The Sciences

#100: Hubble's New Mind-Blowing 'Scopes

The Hubble Space Telescope's new equipment, including the Wide Field Camera 3, provide even better images of the heavens.

By Andrew GrantDec 16, 2009 6:00 AM
Image: NASA, ESA, and the Hubble SM4/ERO Team | NULL


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The Hubble Space Telescope demonstrated its newly enhanced capabilities with this stunning image of the Butterfly nebula. In May astronauts docked the space shuttle Atlantis onto the 19-year-old telescope to make repairs and add new instruments. For astrophotography buffs, the most important upgrade is Wide Field Camera 3 (WFC3), whose predecessor captured many of Hubble’s iconic images, including the Pillars of Creation in the Eagle nebula. The latest version boasts higher resolution and an expanded field of view.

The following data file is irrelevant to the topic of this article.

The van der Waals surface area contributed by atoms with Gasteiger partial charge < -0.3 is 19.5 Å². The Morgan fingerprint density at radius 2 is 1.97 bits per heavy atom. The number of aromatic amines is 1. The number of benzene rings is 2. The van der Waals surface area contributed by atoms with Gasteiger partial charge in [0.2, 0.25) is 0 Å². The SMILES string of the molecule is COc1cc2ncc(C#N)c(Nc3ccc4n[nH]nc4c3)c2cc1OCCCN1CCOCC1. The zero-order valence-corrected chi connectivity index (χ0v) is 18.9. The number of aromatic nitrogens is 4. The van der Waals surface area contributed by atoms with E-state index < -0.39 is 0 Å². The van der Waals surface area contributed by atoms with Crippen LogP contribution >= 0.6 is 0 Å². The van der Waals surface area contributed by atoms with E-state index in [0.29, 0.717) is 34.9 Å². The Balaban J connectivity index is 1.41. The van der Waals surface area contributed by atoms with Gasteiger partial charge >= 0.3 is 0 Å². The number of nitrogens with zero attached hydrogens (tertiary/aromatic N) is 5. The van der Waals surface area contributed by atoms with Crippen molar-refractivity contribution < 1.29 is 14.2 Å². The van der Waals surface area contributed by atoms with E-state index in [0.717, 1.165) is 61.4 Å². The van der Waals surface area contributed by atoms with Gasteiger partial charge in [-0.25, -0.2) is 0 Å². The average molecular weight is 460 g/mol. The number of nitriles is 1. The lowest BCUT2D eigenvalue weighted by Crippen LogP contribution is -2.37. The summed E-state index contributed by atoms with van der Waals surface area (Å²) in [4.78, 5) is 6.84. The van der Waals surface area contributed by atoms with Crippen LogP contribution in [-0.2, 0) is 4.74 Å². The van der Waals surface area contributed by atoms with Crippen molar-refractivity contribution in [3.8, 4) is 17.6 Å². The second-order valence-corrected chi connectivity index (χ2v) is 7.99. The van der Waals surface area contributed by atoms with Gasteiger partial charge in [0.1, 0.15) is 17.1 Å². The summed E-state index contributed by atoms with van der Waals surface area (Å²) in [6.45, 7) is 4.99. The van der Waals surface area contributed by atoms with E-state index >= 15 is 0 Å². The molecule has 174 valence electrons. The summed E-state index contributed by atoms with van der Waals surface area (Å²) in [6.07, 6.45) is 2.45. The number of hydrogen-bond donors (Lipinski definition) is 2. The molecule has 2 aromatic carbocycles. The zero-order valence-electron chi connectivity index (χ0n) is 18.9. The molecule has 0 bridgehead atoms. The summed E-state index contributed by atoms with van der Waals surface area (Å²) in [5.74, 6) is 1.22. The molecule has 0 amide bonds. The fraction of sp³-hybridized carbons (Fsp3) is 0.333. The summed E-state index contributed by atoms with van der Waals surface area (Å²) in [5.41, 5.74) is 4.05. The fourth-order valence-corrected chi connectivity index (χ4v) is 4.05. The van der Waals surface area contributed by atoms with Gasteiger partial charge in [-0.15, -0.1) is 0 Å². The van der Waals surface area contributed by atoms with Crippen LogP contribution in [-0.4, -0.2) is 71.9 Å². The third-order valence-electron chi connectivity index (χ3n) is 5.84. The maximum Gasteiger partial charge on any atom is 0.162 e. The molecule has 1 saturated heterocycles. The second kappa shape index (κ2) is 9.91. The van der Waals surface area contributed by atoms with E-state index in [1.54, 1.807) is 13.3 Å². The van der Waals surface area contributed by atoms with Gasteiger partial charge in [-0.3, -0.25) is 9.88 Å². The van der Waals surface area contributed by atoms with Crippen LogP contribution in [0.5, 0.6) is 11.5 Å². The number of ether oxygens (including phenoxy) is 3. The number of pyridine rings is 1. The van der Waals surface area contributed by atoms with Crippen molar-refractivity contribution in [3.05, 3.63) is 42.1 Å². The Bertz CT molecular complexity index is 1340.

This WFC3 shot captures strands of superheated gas that were expelled by a dying star almost 4,000 light-years away. The Butterfly nebula’s distinctive shape results from a ring of dust that prevents the gas from spreading uniformly in all directions. Its wings stretch more than two light-years across—equivalent to about half the distance between our sun and the nearest star.

See Bad Astronomy's Top 10 Astronomy Pictures of 2009.

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